A sadly generic film.

by Steve Pulaski

One criminally forgotten and undernourished genre in contemporary cinema is the Hollywood B-movie. Shortly at the turn of the 1990’s, Hollywood seemed to abandon ideas for low-budget, cheesy horror films and set their sights more on the foundations of a lot of romantic comedies and raunchy comedies in general. In the 2000’s, Hollywood realized they could make an immense return if they focused on big-budget blockbusters and cater to fans of comic books who, themselves, had felt undernourished in decades past. The B-movie, or the low-budget, ridiculous horror movie, has been almost entirely wiped away, and fans of the genre need to suffer through many a bad direct-to-DVD film in order to find a diamond in the rough.

The Lazarus Effect
Directed by
David Gelb
Olivia Wilde, Mark Duplass, Evan Peters
Release Date
27 February 2015
Steve’s Grade: C-

David Gelb’s The Lazarus Effect reminds me of such a genre-film, and while it bears a great deal of issues, stemming from unoriginality to some pretty poor decisions made by some “brilliant” scientists and field-workers, it’s nonetheless something marginally refreshing during this time of year. We focus on a gaggle of medical professionals, headed by Frank (Mark Duplass) and Zoe (Olivia Wilde), who have created a special serum that effectively brings dead patients back to life. Code-named “Lazarus,” the serum has had success on several different animals, particularly a dog, and the remainder of the gang – the tech-savvy Niko (Donald Glover), the smart-ass Clay (Evan Peters), and Eva (Sarah Bolger), the documentarian filming the entire process – exercises potential ways to bring the serum to a more mainstream level.

However, when Zoe dies from electrocution while working in the lab, following the government seizing the rights and the work permits of the group of scientists, Frank is determined to use the serum and bring her back to life. Despite the serum working effectively, Zoe begins to exhibit strange, demonic behavior, putting the remainder of the group in danger as they now all question the abilities of the serum they are working with.

The Lazarus Effect distracts quite well, in the way that its performers help to disguise the depressingly generic script and plot-structure at hand. At the film’s core, we have the superb actor, writer, and director Mark Duplass, who puts on a good show by himself, even if he working in a middling production, every time, and Olivia Wilde, who has enough charisma and character wit to carry herself through quite well. For a supporting cast, we have Glover, Peters, and Bolger, all of whom have been capable in other projects, and convey their personalities quite well, even if they feel stripped down to the bare-basics of character development. Nonetheless, despite the shallow writing of Luke Dawson and Jeremy Slater, each performer finds ways to carry themselves quite well thanks to their own professionalism.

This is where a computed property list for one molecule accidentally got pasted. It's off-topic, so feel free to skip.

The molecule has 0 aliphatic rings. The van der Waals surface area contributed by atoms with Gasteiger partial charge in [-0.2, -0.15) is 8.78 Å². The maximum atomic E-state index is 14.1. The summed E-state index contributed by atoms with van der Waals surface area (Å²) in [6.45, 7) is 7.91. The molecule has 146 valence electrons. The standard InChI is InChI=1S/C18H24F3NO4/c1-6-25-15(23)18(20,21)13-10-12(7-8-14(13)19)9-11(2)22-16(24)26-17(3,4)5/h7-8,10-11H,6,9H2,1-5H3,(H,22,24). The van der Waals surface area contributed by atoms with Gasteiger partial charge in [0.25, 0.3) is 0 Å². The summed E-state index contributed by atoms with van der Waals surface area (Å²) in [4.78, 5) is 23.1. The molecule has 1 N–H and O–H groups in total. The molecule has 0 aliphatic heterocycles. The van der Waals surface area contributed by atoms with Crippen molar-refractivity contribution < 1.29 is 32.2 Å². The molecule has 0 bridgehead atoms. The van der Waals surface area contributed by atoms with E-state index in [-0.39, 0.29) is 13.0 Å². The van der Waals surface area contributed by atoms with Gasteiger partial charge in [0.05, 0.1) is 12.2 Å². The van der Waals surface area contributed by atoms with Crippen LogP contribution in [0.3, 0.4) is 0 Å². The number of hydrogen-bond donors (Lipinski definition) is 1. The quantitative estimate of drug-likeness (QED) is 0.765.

The horror elements of The Lazarus Effect are more-or-less neutered, as this is a PG-13 production and the features those traditionally bring, unfortunately, go without saying. This is one of the first horror films in a while where the atmosphere, the scares, and the sense of dread were the last things on my mind. The character interactions in the film and the way the scientists would operate to try and perfect their serum was more intriguing and fun to witness than anything Gelb, Dawson, and Slater were trying to cook up.

On that note, The Lazarus Effect almost works as a lukewarm medical drama, with horror elements sprinkled in to prevent a sense of monotony. As a whole, it’s not very memorable, nor does it bear anything specific to its story or its structure. Yet, the cast of characters on display here are entirely capable, and prove that with one of the most interchangeable scripts around. Duplass and Wilde manage to strike up good solid chemistry, despite this film only being about seventy-nine minutes and Wilde’s character’s transformation coming about a third of the way through, the two performers make it work given their little time and ability to maneuver around the film’s predetermined structure.

Just three years ago, Gelb directed a charming, amiable documentary about an elderly sushi chef and his pursuit of the perfect sushi and the perfect sushi restaurant. It was Jiro Dreams of Sushi, and one of my favorite documentaries of 2012. What inspired Gelb to do a complete three-sixty and dive into this kind of basic filmmaking is beyond me, but The Lazarus Effect, while decent in one particular aspect, falters enough in others to make one want to forewarn Gelb what he is getting into and what he’s sacrificing.